In some states, such as Texas and Florida, governors have actually ordered local governments and school districts not to impose such requirements, leading to complaints that the state is taking away local control — just as some in Oregon have protested Brown has done by issuing statewide public health orders.

Those public health orders frustrate some business owners and employees that don't want to be required to enforce mask rules. Astley said some restaurant owners may not need to feel the need for masks, because they feel restaurants are a safe place to gather.

But the orders also give some cover to others, allowing them to point to statewide rules instead of arguing with recalcitrant customers about their own policies.

"For many of them, it means that it takes it out of their hands," Astley said. "They don't have to decide whether or not their individual policy is going to be to require masks."

Like the business owners in St. Helens, the Oregon Restaurant & Lodging Association does not want to see new limits on restaurant capacity or indoor dining.

"One thing that we have stressed when the governor announced her mask mandate was we had hoped this would be enough to help with this hospitalization issue, so that we wouldn't have to see any further business restrictions," Astley said. "Another round of capacity limits or indoor dining restrictions would be absolutely crippling to our industry."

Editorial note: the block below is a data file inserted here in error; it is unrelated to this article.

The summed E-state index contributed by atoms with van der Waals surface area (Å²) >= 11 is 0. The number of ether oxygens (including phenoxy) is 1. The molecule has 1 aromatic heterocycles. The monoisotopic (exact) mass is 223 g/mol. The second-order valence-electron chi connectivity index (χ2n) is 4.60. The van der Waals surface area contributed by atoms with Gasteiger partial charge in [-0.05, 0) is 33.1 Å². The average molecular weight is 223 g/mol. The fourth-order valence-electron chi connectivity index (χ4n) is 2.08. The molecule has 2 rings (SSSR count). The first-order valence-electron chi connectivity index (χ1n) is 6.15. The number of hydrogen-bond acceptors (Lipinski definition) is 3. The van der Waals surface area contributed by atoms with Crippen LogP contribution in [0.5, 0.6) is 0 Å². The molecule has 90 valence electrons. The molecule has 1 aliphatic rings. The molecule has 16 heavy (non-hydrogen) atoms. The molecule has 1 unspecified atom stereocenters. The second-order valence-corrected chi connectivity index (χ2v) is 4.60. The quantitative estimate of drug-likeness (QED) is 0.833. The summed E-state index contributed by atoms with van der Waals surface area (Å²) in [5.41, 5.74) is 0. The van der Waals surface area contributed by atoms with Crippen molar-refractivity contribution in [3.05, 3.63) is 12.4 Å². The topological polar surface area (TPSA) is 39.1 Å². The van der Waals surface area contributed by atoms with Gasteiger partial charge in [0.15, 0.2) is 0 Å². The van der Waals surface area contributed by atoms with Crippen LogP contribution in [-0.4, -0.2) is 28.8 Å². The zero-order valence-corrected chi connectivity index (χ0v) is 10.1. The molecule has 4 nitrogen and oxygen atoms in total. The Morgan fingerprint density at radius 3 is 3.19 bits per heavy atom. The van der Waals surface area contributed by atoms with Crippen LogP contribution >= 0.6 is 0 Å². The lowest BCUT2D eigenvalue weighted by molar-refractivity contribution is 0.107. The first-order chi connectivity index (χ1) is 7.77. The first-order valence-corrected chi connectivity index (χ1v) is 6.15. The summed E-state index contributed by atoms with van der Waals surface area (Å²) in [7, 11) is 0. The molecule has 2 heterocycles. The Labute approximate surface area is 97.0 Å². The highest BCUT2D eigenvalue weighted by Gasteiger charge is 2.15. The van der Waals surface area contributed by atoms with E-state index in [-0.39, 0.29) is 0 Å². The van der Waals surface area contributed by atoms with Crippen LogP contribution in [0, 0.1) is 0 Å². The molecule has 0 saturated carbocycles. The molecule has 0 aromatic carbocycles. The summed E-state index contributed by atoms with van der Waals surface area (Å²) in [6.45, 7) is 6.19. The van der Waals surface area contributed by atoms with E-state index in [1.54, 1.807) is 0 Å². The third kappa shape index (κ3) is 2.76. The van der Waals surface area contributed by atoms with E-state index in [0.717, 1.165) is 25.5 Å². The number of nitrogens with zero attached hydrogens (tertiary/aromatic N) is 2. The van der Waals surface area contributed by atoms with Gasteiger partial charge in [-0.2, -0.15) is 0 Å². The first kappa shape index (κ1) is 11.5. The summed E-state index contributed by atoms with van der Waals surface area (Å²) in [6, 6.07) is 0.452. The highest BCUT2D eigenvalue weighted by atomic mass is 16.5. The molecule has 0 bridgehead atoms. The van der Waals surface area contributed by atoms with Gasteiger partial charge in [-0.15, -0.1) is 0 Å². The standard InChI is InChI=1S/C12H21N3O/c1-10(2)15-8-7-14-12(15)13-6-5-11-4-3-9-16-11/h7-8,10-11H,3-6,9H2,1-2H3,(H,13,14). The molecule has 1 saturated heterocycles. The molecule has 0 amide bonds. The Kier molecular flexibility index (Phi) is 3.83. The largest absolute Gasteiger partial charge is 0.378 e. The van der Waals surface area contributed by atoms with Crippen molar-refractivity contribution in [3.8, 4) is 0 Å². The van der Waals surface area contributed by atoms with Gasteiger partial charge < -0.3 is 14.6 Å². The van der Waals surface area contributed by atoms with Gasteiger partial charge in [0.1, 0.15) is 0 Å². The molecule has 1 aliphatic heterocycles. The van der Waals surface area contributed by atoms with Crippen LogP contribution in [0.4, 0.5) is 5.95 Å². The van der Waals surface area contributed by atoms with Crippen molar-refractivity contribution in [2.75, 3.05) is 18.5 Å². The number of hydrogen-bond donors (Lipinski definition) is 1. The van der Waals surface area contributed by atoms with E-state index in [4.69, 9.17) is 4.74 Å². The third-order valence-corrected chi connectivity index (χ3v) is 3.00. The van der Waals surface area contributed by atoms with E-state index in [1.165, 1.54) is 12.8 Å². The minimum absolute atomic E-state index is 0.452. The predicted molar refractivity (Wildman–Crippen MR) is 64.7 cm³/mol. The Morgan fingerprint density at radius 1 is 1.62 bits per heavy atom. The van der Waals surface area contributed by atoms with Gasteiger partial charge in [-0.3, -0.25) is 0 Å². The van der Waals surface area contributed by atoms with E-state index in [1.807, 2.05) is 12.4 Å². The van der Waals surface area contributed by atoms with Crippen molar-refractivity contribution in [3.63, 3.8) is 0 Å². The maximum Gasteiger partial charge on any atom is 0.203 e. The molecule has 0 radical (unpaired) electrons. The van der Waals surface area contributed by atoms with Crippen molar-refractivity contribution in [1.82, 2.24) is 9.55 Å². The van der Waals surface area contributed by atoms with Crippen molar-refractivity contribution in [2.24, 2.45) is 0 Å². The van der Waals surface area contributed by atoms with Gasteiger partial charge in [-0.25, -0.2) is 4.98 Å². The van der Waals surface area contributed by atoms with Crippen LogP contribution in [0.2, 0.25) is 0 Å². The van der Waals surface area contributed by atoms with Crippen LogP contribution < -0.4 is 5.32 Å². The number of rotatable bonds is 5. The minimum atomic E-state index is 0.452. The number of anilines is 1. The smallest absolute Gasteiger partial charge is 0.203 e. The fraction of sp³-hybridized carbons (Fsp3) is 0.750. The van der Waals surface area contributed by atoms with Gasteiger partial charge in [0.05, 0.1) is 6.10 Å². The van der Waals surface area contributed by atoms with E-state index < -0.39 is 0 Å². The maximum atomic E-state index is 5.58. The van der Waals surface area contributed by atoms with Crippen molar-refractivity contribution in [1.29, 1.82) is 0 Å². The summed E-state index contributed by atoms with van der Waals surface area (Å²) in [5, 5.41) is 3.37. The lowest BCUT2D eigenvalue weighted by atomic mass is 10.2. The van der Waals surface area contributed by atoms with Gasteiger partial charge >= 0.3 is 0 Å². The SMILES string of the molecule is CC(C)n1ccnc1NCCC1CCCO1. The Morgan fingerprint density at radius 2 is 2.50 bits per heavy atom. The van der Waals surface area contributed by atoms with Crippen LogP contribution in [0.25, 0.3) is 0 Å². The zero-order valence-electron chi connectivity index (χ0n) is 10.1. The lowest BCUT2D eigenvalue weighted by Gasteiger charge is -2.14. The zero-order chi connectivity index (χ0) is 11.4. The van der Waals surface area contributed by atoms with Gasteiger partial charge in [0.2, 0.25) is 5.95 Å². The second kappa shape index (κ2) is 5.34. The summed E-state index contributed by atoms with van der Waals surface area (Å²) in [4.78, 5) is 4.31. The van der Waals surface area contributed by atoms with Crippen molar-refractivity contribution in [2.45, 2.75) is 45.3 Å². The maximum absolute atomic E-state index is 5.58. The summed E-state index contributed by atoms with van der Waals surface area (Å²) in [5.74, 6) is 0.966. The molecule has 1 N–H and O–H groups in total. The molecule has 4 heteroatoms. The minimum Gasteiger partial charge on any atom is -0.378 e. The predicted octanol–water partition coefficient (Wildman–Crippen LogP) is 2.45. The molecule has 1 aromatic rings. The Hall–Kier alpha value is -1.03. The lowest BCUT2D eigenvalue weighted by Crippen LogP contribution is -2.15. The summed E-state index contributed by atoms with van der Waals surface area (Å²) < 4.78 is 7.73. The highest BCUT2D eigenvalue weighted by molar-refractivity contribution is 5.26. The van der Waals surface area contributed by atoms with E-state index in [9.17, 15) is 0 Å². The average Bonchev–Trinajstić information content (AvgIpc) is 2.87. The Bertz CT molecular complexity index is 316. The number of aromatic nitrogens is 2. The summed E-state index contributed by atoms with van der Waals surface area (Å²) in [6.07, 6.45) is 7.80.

Astley believes Oregon restaurants are in a better position to weather possible future occupancy restrictions.

"We're in a better position, I think, as an industry than we were 18 months ago when this all started and the governor shut us down with absolutely no warning," Astley said. "People have been able to look to take out and delivery. They've been able to engineer some new systems for some of that."

Astley continued, "It doesn't work for everybody. Quite honestly, between the staffing shortages and supply chain issues restaurants are also dealing with, for some of them, they may not be able to weather another shutdown, another closure of indoor dining."

Warren Country Inn is another Columbia County restaurant that has endured the ups and downs of the pandemic. The labor issues that Astley cites have been a factor, owner Roni Bartlett believes.

"We don't have a choice — you just have to weather through it," Bartlett said. "You just keep on going and hope for the best."

Bartlett estimates about 95% of her customers are willing to wear masks.

"It has not been as tragic as I thought it was going to be," Bartlett said, noting that perhaps a bigger problem has been that both labor and products have been scarce.

"That's actually part of the reason that maybe we're not doing as well," she said. "We have to close intermittently."

It's not just Warren Country Inn. Bartlett said she knows of other restaurants that have had to close on certain days, too, because they don't have enough people working to serve customers.

As to her confidence level looking forward, Bartlett said, "I'm really on the fence. Wait and see is where I'm at."

She added, "There are days when I feel cautiously optimistic. There are other days when I'm optimistic or totally not optimistic. It varies day by day."